Cutler's Valvuotome

Description (Brief)
The first successful operation for the relief of Mitral stenosis, a condition which causes the Mitral valve to stiffen and not fully open thereby restricting the flow of blood was performed May 20, 1923 by Doctors Elliott Cutler (1888-1947) and Samuel Levine (1891-1966) on a young girl using a long narrow tenotomy knife.
Because of the tough nature of the calcification which leaves the valve stiff and unable to open and close properly Cutler saw the need for a stronger instrument.
The Cardiovalvulotome or valvulotome was developed for just this operation. To punch into the tissue and secure pieces of calcification from the Mitral valve before floating away into the blood system and causing an embolism. The initial experiments were done on dogs. .
Cutler and Dr. Claude Beck (1894-1971) continued to experiment on dogs. Cutler and Beck operated on patients, but there were no more successes. Subsequent operations with the valvulotome were not successful
The Valvulotome is marked “Codman and Shurtleef, Boston, Stainless”.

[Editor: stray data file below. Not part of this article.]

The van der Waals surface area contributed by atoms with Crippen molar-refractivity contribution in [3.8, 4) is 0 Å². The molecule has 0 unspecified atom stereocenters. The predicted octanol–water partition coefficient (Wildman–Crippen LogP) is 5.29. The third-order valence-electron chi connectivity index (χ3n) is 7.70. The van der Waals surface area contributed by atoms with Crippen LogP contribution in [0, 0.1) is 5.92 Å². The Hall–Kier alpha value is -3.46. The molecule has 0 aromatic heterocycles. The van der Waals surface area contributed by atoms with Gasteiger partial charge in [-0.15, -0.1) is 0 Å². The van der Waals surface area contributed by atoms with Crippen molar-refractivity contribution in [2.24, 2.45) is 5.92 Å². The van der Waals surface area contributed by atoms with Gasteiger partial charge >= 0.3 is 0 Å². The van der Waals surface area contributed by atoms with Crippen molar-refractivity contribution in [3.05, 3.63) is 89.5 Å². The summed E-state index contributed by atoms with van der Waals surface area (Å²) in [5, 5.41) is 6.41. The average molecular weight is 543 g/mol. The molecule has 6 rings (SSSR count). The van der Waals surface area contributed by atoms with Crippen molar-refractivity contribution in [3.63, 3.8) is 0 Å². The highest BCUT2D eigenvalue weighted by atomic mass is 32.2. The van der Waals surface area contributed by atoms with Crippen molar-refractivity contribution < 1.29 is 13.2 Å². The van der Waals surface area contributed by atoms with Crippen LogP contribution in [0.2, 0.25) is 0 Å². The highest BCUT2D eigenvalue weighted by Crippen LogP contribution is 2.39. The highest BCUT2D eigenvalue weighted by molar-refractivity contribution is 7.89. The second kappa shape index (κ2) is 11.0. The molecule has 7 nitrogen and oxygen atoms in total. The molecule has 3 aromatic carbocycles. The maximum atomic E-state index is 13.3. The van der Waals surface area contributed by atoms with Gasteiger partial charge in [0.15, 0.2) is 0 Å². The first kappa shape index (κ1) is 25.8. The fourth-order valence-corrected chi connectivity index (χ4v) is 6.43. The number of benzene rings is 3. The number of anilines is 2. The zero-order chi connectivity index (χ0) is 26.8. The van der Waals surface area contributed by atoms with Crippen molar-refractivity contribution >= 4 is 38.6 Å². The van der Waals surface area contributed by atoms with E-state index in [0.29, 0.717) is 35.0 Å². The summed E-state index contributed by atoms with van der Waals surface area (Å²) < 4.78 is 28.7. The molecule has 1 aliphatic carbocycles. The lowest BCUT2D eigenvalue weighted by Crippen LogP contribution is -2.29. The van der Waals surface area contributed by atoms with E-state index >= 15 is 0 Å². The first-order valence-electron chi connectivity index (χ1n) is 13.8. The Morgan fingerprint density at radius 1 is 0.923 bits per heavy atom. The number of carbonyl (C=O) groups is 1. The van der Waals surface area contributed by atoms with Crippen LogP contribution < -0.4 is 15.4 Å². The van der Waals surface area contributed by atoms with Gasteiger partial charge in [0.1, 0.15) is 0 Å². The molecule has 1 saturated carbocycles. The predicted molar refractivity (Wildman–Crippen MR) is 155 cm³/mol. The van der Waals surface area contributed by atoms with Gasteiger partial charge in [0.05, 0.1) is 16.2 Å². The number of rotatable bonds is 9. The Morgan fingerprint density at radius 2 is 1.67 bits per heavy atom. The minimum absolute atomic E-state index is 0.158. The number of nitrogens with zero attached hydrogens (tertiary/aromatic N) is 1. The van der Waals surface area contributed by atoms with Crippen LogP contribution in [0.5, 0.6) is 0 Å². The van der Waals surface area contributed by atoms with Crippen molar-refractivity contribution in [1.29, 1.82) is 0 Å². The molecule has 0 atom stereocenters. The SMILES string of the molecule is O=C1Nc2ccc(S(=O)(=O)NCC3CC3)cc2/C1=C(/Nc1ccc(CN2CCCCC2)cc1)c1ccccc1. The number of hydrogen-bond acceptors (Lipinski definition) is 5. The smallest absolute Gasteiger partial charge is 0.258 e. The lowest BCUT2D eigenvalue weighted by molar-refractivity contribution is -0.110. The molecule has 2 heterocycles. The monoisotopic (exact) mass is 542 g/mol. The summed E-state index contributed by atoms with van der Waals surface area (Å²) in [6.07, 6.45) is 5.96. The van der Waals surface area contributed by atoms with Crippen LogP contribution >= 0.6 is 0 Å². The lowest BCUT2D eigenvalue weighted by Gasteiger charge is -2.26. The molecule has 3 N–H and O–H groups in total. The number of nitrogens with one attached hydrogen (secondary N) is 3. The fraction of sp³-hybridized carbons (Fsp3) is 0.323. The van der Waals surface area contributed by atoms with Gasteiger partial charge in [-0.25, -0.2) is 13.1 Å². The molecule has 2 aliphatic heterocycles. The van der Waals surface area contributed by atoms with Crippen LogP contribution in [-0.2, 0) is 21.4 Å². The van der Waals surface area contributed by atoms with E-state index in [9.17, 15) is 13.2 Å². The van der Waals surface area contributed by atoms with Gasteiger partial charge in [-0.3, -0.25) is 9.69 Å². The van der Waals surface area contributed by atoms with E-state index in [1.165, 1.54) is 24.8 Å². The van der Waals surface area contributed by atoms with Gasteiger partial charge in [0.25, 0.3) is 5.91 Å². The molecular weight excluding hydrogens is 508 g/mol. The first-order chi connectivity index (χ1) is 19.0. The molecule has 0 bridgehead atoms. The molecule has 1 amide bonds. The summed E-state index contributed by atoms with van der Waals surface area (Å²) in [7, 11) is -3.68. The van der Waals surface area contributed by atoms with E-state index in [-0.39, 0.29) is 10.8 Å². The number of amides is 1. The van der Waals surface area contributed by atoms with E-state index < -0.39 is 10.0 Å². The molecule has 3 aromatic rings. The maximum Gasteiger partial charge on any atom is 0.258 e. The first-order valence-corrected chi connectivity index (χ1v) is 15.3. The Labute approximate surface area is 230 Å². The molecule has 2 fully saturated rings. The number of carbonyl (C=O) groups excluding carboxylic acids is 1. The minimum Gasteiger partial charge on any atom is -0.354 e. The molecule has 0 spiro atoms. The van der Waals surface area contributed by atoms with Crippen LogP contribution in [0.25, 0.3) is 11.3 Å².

Currently not on view
Object Name
surgical instrument
date made
ca 1924
Codman and Shurtleff Incorporated
Physical Description
stainless steel (overall material)
overall: 21 cm x 4 cm; 8 9/32 in x 1 9/16 in
place made
United States: Massachusetts, Boston
ID Number
accession number
catalog number
Medical Procedure- Surgery
Surgical instruments
See more items in
Medicine and Science: Medicine
Health & Medicine
Data Source
National Museum of American History, Kenneth E. Behring Center
Credit Line
Gift of Claude Beck, M.D.
Additional Media

Visitor Comments

Add a comment about this object

**Please read before submitting the form**

Have a comment or question about this object to share with the community? Please use the form below. Selected comments will appear on this page and may receive a museum response (but we can't promise). Please note that we generally cannot answer questions about the history, rarity, or value of your personal artifacts.

Have a question about anything else, or would you prefer a personal response? Please visit our FAQ or contact page.

Personal information will not be shared or result in unsolicited e-mail. See our privacy policy.

Enter the characters shown in the image.